University of Pennsylvania President Liz Magill resigns

By Matt Egan, CNN

Updated 7:15 p.m. ET, December 9, 2023
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4:43 p.m. ET, December 9, 2023

A major donor called on Magill to resign after her disastrous testimony on antisemitism, threatening a $100 million gift

Among the most prominent voices calling for University of Pennsylvania President Liz Magill's ouster was Ross Stevens, a major donor who threatened to rescind stock, costing the university $100 million if she didn't step down.

The CEO of Stone Ridge Holdings sent a letter on December 7 to Penn, threatening to take steps that would cost the Ivy League school approximately $100 million if Magill stayed on as president.

Stevens, a Penn alum, argued he had clear grounds to rescind $100 million worth of shares in his company that are currently held by Penn. He specifically cited Magill’s disastrous testimony before Congress on December 5.

“Absent a change in leadership and values at Penn in the very near future, I plan to rescind Penn’s Stone Ridge shares to help prevent any further reputational and other damage to Stone Ridge as a result of our relationship with Penn and Liz Magill,” Stevens said in a note to his employees.

Lawyers at Davis Polk, representing Stone Ridge, wrote a letter to Penn that cited an agreement between the school and the firm. That agreement, according to Stone Ridge, gives the firm the ability to retire the shares for cause, including potential damage to Stone Ridge’s “reputation, character, or standing.”

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5:56 p.m. ET, December 9, 2023

House committee is investigating

Republican Rep. Elise Stefanik questions witnesses during a House Education and Workforce Committee hearing on December 5 in Washington, DC.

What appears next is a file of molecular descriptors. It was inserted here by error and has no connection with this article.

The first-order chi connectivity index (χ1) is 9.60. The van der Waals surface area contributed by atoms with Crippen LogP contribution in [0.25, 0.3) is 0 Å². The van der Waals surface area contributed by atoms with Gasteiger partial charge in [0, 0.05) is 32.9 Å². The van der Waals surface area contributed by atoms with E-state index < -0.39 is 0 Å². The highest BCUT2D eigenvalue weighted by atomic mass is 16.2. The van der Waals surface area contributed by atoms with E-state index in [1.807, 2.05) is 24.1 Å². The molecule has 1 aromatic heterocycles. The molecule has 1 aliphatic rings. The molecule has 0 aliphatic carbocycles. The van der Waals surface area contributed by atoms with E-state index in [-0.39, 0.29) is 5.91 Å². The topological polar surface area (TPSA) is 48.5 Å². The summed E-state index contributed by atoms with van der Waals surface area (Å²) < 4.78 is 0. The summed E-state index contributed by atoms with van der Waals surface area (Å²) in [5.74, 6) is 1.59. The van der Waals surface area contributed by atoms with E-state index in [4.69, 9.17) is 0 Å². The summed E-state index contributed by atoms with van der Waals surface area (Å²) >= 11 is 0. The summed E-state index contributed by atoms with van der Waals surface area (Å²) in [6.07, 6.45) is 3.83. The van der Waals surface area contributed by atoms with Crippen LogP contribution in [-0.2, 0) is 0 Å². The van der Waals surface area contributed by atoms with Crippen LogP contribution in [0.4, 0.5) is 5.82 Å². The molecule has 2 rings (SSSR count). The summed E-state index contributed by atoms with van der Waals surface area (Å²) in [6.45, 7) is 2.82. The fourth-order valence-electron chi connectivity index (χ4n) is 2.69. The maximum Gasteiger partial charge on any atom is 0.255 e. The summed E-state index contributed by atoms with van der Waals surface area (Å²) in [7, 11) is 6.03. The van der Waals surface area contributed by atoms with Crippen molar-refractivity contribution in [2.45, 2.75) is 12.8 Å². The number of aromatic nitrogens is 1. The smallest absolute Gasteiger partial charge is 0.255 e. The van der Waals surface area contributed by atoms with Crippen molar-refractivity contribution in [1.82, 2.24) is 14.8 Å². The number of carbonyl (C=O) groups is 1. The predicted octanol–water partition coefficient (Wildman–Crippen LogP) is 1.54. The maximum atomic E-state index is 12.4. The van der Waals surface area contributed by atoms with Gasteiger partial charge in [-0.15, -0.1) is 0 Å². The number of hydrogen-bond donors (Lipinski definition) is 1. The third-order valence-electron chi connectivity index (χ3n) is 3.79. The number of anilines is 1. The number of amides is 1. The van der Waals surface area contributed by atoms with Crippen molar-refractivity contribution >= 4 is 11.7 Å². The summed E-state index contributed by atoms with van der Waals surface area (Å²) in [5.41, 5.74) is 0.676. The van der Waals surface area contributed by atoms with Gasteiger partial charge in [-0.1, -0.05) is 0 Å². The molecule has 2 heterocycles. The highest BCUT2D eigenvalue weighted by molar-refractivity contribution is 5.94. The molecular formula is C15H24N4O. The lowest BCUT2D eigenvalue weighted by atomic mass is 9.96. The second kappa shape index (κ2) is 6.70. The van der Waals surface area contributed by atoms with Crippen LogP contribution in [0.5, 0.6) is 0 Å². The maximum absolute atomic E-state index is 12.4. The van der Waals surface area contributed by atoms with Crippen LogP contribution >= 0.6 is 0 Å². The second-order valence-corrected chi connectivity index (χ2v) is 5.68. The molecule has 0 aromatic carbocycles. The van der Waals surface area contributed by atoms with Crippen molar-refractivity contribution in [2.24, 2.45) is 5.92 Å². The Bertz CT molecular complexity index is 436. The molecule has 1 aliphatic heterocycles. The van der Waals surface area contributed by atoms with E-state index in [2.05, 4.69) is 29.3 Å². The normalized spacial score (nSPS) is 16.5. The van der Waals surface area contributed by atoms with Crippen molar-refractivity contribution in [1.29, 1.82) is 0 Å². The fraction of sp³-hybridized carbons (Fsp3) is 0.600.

Republican Rep. Elise Stefanik questions witnesses during a House Education and Workforce Committee hearing on December 5 in Washington, DC. Graeme Sloan/Sipa USA/AP

The House Education and Workforce Committee launched an investigation with full subpoena power into Harvard, MIT and the University of Pennsylvania, Republican Rep. Elise Stefanik announced December 7.

“We will use our full Congressional authority to hold these schools accountable for their failure on the global stage,” Stefanik said in a statement. “After this week’s pathetic and morally bankrupt testimony by university presidents when answering my questions, the Education and Workforce Committee is launching an official Congressional investigation.”

Republican Rep. Virginia Foxx, chairwoman of the committee, called the testimony “absolutely unacceptable.”

“Committee members have deep concerns with their leadership and their failure to take steps to provide Jewish students the safe learning environment they are due under law,” Foxx said in a statement.

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